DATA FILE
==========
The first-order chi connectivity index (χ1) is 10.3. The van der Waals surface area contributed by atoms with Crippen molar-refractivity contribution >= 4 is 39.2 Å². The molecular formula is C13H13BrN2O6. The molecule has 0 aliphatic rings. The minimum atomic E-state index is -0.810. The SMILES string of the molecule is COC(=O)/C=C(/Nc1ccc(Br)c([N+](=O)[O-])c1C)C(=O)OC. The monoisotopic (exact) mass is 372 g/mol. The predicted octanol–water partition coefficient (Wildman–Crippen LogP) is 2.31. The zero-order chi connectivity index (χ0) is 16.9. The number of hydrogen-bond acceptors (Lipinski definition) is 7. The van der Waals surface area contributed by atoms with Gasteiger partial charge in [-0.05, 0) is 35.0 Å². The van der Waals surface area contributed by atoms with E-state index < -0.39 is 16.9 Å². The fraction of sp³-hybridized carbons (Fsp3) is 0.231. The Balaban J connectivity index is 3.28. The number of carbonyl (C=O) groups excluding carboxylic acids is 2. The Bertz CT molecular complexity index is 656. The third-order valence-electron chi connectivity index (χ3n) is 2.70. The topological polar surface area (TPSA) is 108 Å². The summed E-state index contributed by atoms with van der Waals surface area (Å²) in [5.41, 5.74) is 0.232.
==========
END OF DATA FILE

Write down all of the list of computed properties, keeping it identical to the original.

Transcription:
The first-order chi connectivity index (χ1) is 10.3. The van der Waals surface area contributed by atoms with Crippen molar-refractivity contribution >= 4 is 39.2 Å². The molecular formula is C13H13BrN2O6. The molecule has 0 aliphatic rings. The minimum atomic E-state index is -0.810. The SMILES string of the molecule is COC(=O)/C=C(/Nc1ccc(Br)c([N+](=O)[O-])c1C)C(=O)OC. The monoisotopic (exact) mass is 372 g/mol. The predicted octanol–water partition coefficient (Wildman–Crippen LogP) is 2.31. The zero-order chi connectivity index (χ0) is 16.9. The number of hydrogen-bond acceptors (Lipinski definition) is 7. The van der Waals surface area contributed by atoms with Gasteiger partial charge in [-0.05, 0) is 35.0 Å². The van der Waals surface area contributed by atoms with E-state index < -0.39 is 16.9 Å². The fraction of sp³-hybridized carbons (Fsp3) is 0.231. The Balaban J connectivity index is 3.28. The number of carbonyl (C=O) groups excluding carboxylic acids is 2. The Bertz CT molecular complexity index is 656. The third-order valence-electron chi connectivity index (χ3n) is 2.70. The topological polar surface area (TPSA) is 108 Å². The summed E-state index contributed by atoms with van der Waals surface area (Å²) in [5.41, 5.74) is 0.232.